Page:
Table of Contents


Epstein JB, Mark S, Mathias RG (2021) COVID-19 Responses: Unintended and Undiscussed Potential Consequences. J Infect Dis Epidemiol 7:190.

Commentary | OPEN ACCESS DOI: 10.23937/2474-3658/1510190

COVID-19 Responses: Unintended and Undiscussed Potential Consequences

Joel B Epstein, DMD, MSD1,2*, Sean Mark, PhD3 and Richard G Mathias, MD, PhD4

1Professor, Cedars-Sinai Health System, Los Angeles, CA, USA

2City of Hope Comprehensive Cancer Center, Duarte CA, USA

3Epidemiologist, Approach Analytics Inc, Vancouver BC, Canada

4Professor Emeritus, University of British Columbia, Vancouver BC, Canada

With the focus upon "flattening the curve", ongoing non-COVID-19 medical care needs have been displaced and care delayed. These have included oncology care and cardiac care, and research interruption and delay as examples of unintended consequences of the COVID-19 response, the implications of which will be realized in upcoming years [1,2].

Reduction in health care productivity due to infection control recommendations that increase time of preparation and increase time of providers and staff and time between patients may drive costs and limit access to care. For example, time required to prepare the treatment room before and after people receive treatment, reduces the capacity to see numbers of people previously seen reducing access to care.

Not discussed are the potential microbiological and environmental outcomes among the myriad of unintended consequences. Our purpose is to raise these questions for future consideration.

Intensive use of PPE, including disposable (paper), one use items and plastic waste, increased laundering of reusable gowns in delivery of health care and by the public are piling up fast! Evidence of necessary use and awareness of potential environmental impact are of importance.

The continual and widespread use of disinfectants on surfaces and hands may have impacts not yet discussed. These include skin and mucosal irritation, respiratory tract irritation and potential triggering of respiratory sensitivity and systemic absorption. This includes the potential of sprays for environmental clearing including in streets/public transportation, offices and schools. The potential impact of disinfection in risk in urban wildlife has been shown reported [3]. In the school setting, exposure to children has not been considered. Exposure of school children to repeated personal disinfectant applications and environmental sanitation should at a minimum be monitored for potential positive and harmful effects. Not discussed has been the potential for selection of resistant organisms, which has been seen throughout the history of antimicrobials including antibiotics, antifungals and antivirals. The specter of selection of potentially resistant organisms may haunt mankind for years to come.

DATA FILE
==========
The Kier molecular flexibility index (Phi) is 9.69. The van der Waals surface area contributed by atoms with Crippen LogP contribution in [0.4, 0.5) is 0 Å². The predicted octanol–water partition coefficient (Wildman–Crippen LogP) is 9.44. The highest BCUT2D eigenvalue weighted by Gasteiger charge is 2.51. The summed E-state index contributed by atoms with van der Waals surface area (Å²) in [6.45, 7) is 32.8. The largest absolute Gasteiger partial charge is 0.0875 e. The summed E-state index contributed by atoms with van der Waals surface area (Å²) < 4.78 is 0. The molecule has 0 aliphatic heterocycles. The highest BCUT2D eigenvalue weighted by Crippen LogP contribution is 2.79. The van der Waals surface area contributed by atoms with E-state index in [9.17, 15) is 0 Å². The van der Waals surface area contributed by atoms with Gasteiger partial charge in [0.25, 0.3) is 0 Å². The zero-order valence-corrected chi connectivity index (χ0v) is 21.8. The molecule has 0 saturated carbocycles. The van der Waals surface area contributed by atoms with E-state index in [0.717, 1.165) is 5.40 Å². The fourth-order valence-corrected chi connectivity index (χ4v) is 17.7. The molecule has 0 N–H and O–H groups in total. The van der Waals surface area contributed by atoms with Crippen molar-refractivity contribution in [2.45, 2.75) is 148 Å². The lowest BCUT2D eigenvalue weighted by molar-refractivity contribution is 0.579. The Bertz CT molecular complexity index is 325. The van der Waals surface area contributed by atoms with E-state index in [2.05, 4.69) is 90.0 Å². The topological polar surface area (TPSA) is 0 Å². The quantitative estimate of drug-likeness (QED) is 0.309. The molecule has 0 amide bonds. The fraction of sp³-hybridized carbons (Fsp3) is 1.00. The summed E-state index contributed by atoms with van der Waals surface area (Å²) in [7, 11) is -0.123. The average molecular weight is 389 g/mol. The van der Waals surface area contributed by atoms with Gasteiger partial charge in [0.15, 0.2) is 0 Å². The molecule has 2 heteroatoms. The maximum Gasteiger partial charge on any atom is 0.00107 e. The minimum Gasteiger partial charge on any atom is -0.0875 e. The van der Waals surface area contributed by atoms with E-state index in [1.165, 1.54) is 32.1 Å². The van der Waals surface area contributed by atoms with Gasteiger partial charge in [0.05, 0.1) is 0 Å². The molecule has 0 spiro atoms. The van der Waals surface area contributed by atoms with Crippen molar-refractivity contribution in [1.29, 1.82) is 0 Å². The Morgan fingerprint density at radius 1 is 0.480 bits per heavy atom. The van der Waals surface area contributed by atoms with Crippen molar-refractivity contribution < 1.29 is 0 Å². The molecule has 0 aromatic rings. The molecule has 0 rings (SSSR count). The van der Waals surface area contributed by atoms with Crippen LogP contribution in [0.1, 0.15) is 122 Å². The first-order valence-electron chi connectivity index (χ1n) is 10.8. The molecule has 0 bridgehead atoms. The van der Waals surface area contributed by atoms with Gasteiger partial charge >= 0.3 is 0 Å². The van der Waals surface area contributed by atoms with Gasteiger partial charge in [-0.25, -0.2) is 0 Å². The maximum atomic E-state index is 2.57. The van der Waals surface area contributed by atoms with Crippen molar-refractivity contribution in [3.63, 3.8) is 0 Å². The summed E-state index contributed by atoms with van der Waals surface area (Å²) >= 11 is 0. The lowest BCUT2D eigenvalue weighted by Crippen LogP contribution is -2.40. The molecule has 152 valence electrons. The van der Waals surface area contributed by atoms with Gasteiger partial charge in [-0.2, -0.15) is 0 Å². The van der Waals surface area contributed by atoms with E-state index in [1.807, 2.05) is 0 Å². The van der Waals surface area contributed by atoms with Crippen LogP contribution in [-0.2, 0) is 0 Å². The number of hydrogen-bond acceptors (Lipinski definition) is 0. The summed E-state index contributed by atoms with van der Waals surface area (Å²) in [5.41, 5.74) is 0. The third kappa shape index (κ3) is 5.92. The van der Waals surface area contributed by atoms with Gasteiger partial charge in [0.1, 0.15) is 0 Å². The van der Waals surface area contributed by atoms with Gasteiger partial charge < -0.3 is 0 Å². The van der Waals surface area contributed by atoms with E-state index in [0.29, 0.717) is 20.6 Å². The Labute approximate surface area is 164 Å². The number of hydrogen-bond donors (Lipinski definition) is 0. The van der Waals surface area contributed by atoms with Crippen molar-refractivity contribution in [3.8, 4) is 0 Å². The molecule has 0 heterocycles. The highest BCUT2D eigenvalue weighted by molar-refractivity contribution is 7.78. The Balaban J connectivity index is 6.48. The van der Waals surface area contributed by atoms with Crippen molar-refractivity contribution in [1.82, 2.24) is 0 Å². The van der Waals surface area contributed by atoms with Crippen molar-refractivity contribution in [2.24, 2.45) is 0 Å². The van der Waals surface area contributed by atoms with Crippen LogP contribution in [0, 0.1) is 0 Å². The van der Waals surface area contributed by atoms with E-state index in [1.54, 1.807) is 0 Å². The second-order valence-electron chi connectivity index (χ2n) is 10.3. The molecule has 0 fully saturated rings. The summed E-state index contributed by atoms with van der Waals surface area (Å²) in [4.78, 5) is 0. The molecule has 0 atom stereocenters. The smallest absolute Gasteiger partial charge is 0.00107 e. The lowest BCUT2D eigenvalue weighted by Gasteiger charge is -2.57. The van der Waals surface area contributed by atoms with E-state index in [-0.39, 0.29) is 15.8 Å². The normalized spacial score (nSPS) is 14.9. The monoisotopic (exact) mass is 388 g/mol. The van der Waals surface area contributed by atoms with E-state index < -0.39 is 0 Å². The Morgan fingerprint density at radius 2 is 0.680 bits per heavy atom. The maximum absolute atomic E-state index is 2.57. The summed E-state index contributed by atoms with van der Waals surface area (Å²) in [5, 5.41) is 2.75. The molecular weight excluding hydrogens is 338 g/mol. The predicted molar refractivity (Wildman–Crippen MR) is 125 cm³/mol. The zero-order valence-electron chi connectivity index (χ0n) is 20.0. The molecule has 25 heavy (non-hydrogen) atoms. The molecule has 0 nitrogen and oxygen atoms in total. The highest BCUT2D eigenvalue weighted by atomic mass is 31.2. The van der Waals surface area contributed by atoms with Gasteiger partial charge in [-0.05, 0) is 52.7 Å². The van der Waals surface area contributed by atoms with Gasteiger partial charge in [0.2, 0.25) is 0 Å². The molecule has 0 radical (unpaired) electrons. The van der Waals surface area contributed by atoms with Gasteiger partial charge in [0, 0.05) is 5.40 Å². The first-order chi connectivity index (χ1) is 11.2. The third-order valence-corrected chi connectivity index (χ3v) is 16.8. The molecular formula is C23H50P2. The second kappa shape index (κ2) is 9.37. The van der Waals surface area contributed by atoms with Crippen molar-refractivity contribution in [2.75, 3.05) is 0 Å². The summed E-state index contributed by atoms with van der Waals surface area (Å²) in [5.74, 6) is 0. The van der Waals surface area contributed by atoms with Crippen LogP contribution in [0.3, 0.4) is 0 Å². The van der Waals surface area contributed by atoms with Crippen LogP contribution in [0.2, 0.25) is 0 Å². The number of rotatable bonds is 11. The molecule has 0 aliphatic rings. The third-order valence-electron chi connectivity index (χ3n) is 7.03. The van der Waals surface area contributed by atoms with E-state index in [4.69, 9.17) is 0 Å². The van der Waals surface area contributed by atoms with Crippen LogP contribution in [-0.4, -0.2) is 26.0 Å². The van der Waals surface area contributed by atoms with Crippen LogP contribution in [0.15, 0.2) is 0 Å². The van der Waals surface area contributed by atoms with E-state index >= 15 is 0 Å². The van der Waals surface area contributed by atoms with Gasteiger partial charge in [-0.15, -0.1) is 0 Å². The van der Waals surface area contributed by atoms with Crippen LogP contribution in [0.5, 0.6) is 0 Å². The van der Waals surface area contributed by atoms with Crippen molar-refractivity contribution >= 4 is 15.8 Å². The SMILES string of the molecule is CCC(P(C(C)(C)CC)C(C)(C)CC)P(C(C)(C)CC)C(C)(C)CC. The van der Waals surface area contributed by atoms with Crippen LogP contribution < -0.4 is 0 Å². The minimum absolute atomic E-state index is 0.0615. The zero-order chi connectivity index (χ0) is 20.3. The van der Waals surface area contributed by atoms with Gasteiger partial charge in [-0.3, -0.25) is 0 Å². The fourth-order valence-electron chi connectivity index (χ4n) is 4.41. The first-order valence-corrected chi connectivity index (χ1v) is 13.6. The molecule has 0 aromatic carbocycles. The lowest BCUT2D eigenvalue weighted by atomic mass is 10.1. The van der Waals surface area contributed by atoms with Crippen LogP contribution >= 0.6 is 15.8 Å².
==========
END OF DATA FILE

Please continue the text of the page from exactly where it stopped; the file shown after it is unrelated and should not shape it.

Another environmental concern relates to the wide-spread use of disinfectants released into the air, water, landfills and soils. The potential to impact the water supply and potentially affecting marine organisms including plankton, soil based mircoorganisms and the food supply. The potential to impact the water supply has been shown in commonly used medications, with measurable levels in the environment including rivers and lakes with medications including antibiotics and hormone therapies (eg: birth control medications) [4-6].

Risk remission of COVID-19 should be assessed with evidence of risk, and evidence of the effect of the response to reduce risk. The outcomes may include financial toxicity (increased cost of care) and reduced quantity of care delivered (reduced access to care). Environmental impact in its broadest sense and the microbial impact should be assessed. These issues deserve consideration, assessment and planning for the betterment of all.


  1. Bin Han Ong M (2020) Sharpless: Covid-19 expected to increase mortality by at least 10,000 deaths from breast and colorectal cancers. Cancer Letter.
  2. Sud A, Jones M, Broggio J, Loveday C, Torr B, et al. (2020) Collateral damage: The impact on outcomes from cancer surgery of the COVID-19 pandemic. Ann Oncol 31: 1065-1074.
  3. Nabi G, Wang Y, Hao Y, Khan S, Wu Y, et al. (2020) Massive use of disinfectants against COVID-19 poses potential risks to urban wildlife. Environ Res 188: 109916.
  4. Bexfield LM, Toccalino PL, Belitz IK, Foreman WT, Furlong ET (2019) Hormones and pharmaceuticals in groundwater used as a source of drinking water across the United States. Environ Sci Technol 53: 2950-2960.
  5. Vulliet E, Cren-Olive C (2011) Screening of pharmaceuticals and hormones at the regional scale, in surface and groundwaters intended to human consumption. Environ Pollut 159: 2929-2934.
  6. Caldwell DJ, Mastroco F, Nowak E, Johnston J, Yekel H, et al. (2010) An assessment of potential exposure and risk from estrogens in drinking water. Environ Heath Perspec 118: 338-344.


Epstein JB, Mark S, Mathias RG (2021) COVID-19 Responses: Unintended and Undiscussed Potential Consequences. J Infect Dis Epidemiol 7:190.